Fairfax County’s Board of Supervisors wants more analysis of data that points to the disproportionate use-of-force against black individuals by county police.
Two years ago, the Fairfax County Police Department released a study that found that 40 percent of use-of-force cases in 2015 involved black individuals.
In response to the study’s release, the board directed Police Auditor Richard Schott “to review the statistical disparity between the level of African-American use-of-force incidents and the African American population in Fairfax County,” according to the county.
Completed last year, Schott’s study on the police department data didn’t satisfy the supervisors’ questions.
“The report did not yield any clear causes based upon race, but noted additional evaluation of use-of force data would be needed for the following years,” Chairman Sharon Bulova said yesterday reading from the motion. She added FCPD has new procedures and trainings that might provide more useful data on use-of-force interactions.
Following the 2017 study, Police Chief Edwin Roessler has been trying to find an academic partner to help with data analysis for further use-of-force studies, but hasn’t found a “suitable” partner yet, Bulova said.
In a joint effort, Bulova and Braddock District Supervisor John Cook presented a motion yesterday (May 7) to direct the police auditor to coordinate the search for an academic or researcher to review the disparity and then report findings and any recommendations to the board.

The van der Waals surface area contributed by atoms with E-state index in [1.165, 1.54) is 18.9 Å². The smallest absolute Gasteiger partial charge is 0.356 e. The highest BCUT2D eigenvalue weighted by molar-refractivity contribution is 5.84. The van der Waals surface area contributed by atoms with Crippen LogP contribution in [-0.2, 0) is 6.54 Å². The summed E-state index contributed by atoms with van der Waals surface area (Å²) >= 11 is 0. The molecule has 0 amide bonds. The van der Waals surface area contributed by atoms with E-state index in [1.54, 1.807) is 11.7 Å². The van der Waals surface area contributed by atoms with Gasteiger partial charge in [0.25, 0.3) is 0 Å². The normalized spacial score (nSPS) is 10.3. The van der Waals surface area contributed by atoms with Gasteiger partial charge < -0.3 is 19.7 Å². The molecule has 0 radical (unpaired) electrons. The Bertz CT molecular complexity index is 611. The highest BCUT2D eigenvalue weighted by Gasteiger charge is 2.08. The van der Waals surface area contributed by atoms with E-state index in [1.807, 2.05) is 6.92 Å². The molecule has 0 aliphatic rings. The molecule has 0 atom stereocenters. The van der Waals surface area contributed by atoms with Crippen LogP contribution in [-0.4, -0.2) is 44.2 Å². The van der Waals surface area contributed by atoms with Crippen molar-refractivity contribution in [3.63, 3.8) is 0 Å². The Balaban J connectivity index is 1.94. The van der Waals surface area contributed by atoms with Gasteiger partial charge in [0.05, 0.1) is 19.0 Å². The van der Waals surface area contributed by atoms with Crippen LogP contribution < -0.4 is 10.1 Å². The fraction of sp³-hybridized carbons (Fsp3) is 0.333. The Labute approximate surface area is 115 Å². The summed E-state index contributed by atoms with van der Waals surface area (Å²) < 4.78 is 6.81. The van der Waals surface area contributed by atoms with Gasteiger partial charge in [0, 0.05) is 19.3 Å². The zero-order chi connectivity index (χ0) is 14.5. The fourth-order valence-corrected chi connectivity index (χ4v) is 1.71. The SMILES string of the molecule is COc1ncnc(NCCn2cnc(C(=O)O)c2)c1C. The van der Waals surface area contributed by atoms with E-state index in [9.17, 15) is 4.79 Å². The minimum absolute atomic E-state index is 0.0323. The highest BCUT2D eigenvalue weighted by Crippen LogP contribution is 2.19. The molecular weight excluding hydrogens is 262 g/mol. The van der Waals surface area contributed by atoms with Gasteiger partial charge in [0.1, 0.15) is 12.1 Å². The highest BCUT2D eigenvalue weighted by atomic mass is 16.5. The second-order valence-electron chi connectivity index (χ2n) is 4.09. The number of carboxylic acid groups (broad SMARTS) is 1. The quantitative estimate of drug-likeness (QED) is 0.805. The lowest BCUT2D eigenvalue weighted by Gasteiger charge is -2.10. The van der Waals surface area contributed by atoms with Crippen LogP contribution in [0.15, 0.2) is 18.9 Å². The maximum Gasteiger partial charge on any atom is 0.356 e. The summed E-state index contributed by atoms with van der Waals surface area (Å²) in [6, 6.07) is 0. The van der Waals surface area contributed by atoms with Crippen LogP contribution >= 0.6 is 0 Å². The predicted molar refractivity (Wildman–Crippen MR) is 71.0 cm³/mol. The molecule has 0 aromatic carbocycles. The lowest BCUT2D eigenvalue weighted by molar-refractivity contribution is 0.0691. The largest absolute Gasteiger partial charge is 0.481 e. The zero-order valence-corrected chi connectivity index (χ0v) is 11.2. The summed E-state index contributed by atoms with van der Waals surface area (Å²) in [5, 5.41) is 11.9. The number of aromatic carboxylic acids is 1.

“As the Police Auditor has experience with compiling similar types of reports, I am in favor of the Police Auditor’s office overseeing the search for an academic partner and completion of the use-of-force study,” Bulova said.
Initially, the motion just focused on hiring an academic partner, but, at the suggestion of Springfield District Supervisor Pat Herrity, was changed to also consider hiring a research partner.
Herrity took issue with the comparison used to evaluate the disparity, saying that analysis should not compare use-of-force victims to the Fairfax County population, since they may not reside in the county.
“Almost half of the use-of-force against African Americans involved non-residents,” he said. “If we’re going to compare it to our population, we need to do an apples to apples.”
He later clarified his comments, saying, “I agree it doesn’t matter if you’re a resident or nonresident. You should be treated fairly.”
Cook responded by saying that the 40 percent still indicates a racial disparity, regardless of residency.
Fairfax County isn’t the only place scrutinizing local police use-of-force data and looking to address police violence against minorities at disproportionate rates.
The mayor of Ithaca, New York ordered an investigation into an incident between local police and a black man and woman, with some people criticizing the police on their use of force after videos of the incident were released.
A bill in California that would make it easier to file criminal charges against police officers who use lethal force when other options were available has received widespread support following the death of Stephon Clark, an unarmed black man shot by police in Sacramento last March.
Over in Wyoming, all law enforcement officers now must complete training every two years, which includes courses on when and how to use force.
A study by researchers at the Boston University School of Public Health found that the disparity between black and white individuals who are not known to be armed and are shot by police increases as racism on the state level increases.
FCPD recently released its annual crime report, which listed 500 uses-of-force incidents in 2018. The report does not provide a demographic breakdown for use-of-force incidents.